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College Statement C-Obs 16
1st Endorsed: July 2002 Current: November 2012 Review: November 2015
Instrumental Vaginal Delivery
Instrumental Vaginal Delivery remains an important facet of modern obstetric practice. Vacuum and forceps assisted vaginal delivery account for a fairly constant rate of 11% of deliveries in Australia (1990-2009)1 and 10% of deliveries in New Zealand.2 Rates have been reported to vary from 7.4-16% of all deliveries across a spectrum of Australian and New Zealand hospitals.3 A number of reviews and guidelines have been published.4,5,6,7 Indications for Instrumental Delivery There are few absolute indications or contraindications to instrumental delivery. Each case should be judged on its merits taking into account the relative benefits and adverse effects of the possible courses of action. Instrumental delivery is employed to accelerate delivery in the presence of:
Fetal compromise suspected or anticipated The few hours immediately prior to birth is the time of greatest risk to the well-being of most people in their entire life. The risk is even greater in the second stage of labour where fetal descent may precipitate cord compression or a combination of intense uterine activity and expulsive efforts by the mother may reduce placental blood flow to the extent that the fetus is seriously compromised. It is fortuitous that, at the time of greatest fetal risk, instrumental delivery can often be rapidly and safely accomplished. Delay in the second stage of labour There is no clear demarcation as to an appropriate length of time to wait before embarking on instrumental delivery for failure to progress. Traditionally two hours in a primigravid and one hour in a multigravid have been proposed as a cut off for prolonged second stage but there is paucity of scientific data on which to base this practice, and the duration of second stage may be altered by the presence of neuraxial anaesthesia. The upper time limit for second stage should be a matter for the senior clinician supervising the labour and patient given the particular circumstance. The following should be noted in making the decision. a. Increased fetal compromise occurs with prolonged pushing in second stage or when the presenting part is low on the perineum for an extended length of time. These concerns arise largely from publications prior to the widespread use of electronic fetal monitoring. Where electronic fetal monitoring is being utilised and shows no abnormality, the fetal risks of a prolonged second stage are likely to be low. b. Pelvic floor injury including anal sphincter dysfunction is more common both with prolonged second stages and with instrumental delivery.8 Maternal effort contraindicated Maternal valsalva may sometimes be contraindicated with maternal conditions such as cerebral aneurysm, risk of aortic dissection, proliferative retinopathy, severe hypertension or cardiac failure. Such women may benefit from epidural analgesia and elective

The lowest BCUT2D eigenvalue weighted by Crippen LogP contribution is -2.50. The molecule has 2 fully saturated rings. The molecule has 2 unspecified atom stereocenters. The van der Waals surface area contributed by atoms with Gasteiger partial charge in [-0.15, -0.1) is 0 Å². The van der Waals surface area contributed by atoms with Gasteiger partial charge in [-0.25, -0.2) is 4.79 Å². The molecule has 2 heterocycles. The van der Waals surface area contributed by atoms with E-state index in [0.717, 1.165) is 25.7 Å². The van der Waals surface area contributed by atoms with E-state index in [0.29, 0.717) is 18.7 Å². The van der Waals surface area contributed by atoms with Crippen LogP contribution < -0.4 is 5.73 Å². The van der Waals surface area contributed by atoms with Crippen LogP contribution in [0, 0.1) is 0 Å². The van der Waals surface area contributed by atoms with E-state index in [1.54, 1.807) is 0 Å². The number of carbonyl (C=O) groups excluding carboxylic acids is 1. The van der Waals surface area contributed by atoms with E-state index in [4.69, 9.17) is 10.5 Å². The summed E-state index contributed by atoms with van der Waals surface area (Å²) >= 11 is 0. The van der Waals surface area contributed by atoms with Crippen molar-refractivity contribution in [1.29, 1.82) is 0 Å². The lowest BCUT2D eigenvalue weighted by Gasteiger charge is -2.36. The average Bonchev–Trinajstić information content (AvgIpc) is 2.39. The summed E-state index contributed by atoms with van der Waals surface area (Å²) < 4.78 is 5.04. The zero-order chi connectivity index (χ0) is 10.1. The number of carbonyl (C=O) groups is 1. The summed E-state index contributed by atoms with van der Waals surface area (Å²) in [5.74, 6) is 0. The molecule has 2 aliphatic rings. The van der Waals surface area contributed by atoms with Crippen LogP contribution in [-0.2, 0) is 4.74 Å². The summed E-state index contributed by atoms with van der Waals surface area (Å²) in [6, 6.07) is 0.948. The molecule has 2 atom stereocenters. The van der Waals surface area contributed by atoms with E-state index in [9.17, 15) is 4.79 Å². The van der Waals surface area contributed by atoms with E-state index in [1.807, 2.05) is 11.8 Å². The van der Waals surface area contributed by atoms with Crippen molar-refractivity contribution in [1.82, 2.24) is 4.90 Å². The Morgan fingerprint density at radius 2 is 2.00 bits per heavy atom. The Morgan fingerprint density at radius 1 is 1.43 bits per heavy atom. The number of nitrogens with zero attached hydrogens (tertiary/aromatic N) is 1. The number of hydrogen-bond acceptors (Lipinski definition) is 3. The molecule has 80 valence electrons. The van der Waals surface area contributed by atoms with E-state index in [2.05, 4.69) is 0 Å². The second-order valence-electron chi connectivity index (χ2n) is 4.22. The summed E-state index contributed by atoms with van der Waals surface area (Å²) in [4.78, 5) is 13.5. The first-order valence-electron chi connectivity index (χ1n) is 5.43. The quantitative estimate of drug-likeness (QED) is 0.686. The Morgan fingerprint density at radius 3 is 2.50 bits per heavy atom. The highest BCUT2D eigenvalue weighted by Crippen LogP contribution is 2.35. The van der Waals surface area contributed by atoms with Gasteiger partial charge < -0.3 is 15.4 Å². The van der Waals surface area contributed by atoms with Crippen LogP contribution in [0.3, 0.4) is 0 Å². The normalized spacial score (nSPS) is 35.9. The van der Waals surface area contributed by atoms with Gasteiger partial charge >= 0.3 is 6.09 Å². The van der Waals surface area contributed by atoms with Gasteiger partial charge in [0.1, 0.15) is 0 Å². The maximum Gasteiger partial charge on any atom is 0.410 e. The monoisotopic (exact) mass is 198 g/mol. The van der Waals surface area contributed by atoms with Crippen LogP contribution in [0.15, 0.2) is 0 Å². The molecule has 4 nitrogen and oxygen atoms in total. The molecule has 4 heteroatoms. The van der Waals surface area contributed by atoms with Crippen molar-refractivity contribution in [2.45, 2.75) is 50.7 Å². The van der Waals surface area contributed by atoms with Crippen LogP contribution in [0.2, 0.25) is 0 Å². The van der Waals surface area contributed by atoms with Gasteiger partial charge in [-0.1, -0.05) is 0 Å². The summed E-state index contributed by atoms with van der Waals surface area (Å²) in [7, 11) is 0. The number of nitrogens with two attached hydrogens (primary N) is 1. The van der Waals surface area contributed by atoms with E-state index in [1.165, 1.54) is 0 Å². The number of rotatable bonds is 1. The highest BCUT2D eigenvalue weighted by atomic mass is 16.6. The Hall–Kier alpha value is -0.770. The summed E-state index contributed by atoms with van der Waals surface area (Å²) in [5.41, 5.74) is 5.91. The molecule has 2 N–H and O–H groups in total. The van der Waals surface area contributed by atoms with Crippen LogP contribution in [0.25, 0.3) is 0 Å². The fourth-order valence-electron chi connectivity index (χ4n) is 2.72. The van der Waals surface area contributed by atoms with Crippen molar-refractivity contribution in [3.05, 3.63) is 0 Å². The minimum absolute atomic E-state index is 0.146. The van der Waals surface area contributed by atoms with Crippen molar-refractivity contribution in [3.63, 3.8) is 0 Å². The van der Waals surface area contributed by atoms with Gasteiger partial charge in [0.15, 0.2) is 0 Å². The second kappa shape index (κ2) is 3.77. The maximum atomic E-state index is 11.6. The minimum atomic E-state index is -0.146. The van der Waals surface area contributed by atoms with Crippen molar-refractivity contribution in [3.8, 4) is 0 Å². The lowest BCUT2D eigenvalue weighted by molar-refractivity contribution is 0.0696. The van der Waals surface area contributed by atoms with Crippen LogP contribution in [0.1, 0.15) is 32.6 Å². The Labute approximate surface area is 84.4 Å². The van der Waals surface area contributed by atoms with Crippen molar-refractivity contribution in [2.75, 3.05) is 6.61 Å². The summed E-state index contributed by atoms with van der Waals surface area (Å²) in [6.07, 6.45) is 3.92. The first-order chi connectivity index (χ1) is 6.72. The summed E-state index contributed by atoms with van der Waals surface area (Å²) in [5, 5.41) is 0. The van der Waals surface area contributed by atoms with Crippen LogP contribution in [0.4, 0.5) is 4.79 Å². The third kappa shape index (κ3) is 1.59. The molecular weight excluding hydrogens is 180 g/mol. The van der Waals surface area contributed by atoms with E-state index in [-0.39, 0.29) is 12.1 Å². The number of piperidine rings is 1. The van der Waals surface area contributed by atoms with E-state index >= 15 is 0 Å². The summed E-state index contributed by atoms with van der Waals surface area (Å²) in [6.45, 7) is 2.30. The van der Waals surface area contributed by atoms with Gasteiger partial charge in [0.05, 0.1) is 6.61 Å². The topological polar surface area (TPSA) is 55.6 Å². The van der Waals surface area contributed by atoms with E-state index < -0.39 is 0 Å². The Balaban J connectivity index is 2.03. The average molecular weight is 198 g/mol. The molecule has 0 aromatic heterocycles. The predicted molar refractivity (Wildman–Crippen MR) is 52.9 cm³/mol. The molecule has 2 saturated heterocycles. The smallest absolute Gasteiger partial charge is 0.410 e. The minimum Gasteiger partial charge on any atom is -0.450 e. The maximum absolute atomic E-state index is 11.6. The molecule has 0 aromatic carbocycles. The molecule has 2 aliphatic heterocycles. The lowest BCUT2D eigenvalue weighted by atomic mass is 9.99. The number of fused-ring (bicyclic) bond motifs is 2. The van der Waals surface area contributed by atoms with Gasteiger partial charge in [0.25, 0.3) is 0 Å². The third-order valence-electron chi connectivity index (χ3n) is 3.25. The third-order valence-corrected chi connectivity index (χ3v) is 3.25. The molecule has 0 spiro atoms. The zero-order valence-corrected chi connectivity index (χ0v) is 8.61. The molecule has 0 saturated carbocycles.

1 RANZCOG College Statement: C-Obs 16